Diversity among nucellar-seedling lines of Satsuma mandarin and differences from the parental old line
AuthorsHoward B. Frost
James W. Cameron
Robert K. Soost
Authors AffiliationsHoward B. Frost was Associate Plant Breeder, Emeritus, in the Experiment Station, Riverside; James W. Cameron was Associate Geneticist in the Experiment Station, Riverside; Robert K. Soost was Associate Geneticist in the Experiment Station, Riverside.
Hilgardia 27(7):201-222. DOI:10.3733/hilg.v27n07p201. October 1957.
Nucellar embryos are produced asexually, from somatic cells of the nucellus. Usually, therefore, nucellar seedlings reproduce the genotype of the seed parent. Nongenetic differences from the seed parent occur as transient juvenile characteristics, and also sometimes result from elimination of disease viruses.
Budded descendants of nucellar seedlings of one seed-parent Satsuma tree have been studied in two propagated generations, in eighteen crop years. Trees of the first generation, budded directly from different nucellar seedlings, commonly differed so consistently in fruit shape as to indicate considerable probability of genetic diversity.
From two of these budded trees, which differed in fruit shape and also in leaf size, trees were budded for small plots. These plots differed significantly in tree form and leaf size, and in yield, shape, and time of coloring of fruit.
The tree types of these two nucellar-line strains were identified repeatedly among sister nucellar seedlings. Tree characters and fruit shape have indicated that at least one or two other genetic types probably were present among nucellar seedlings of the same seed-parent tree. That tree probably either included several genetic types, or produced genetic variations during formation of nucellar embryos.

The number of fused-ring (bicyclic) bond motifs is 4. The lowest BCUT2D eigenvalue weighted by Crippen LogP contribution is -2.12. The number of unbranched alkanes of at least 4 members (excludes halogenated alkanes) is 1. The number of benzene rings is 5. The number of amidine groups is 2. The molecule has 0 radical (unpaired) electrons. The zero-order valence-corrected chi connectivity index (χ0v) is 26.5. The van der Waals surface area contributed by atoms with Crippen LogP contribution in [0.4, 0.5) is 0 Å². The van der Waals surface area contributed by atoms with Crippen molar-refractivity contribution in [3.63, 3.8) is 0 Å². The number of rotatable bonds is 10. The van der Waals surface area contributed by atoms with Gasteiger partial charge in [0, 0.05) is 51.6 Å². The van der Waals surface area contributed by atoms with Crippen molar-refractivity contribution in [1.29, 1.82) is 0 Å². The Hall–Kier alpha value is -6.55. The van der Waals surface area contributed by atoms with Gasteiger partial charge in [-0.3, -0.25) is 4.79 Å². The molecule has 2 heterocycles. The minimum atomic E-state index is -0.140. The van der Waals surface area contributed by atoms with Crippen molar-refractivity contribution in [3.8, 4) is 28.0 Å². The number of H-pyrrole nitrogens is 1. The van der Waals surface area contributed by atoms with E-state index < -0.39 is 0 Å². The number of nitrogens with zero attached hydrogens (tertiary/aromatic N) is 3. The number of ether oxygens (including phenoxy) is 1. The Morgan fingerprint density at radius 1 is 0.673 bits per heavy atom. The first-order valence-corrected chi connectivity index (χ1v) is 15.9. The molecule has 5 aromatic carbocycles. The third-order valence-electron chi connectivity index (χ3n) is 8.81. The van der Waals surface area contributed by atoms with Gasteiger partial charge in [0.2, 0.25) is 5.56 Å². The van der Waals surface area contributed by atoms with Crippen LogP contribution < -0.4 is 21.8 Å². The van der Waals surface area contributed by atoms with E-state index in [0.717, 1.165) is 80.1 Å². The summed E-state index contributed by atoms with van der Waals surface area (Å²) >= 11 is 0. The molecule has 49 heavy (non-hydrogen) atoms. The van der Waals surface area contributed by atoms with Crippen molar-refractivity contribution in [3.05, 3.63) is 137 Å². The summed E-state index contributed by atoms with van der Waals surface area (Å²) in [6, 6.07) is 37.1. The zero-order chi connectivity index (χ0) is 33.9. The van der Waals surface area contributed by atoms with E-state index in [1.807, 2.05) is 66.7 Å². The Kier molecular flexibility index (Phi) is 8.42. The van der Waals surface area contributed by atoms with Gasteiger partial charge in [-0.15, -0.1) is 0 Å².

One seedling type, probably of nucellar origin, which occurred only once among several hundred seedlings, differed conspicuously in tree and fruit.
A plot of old-line trees, budded directly from the seed parent of the nucellar seedlings, has been inferior to both nucellar-line plots in size of trees and leaves, in yield and time of coloring of fruit, and in percentage of soluble solids and solids/acid ratio of juice. The greater yield of the nucellar lines has been due mainly to their greater tree size. Earliness of fruit coloring has shown marked positive correlation with yield.
The better of the two nucellar lines of the plots (strain A) is recommended for trial in climatic conditions favorable to the Satsuma, especially in some navel orange districts.
Observation and tests have indicated absence of the psorosis and tristeza viruses from both seed-parent and nucellar lines.
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Webber H. J., Batchelor L. D. The citrus industry, Vol. I. History, botany, and breeding, xx + 1028 p. 1943. Berkeley and Los Angeles: University of California Press. (In text reference to this volume, author and page precede editors and date.)
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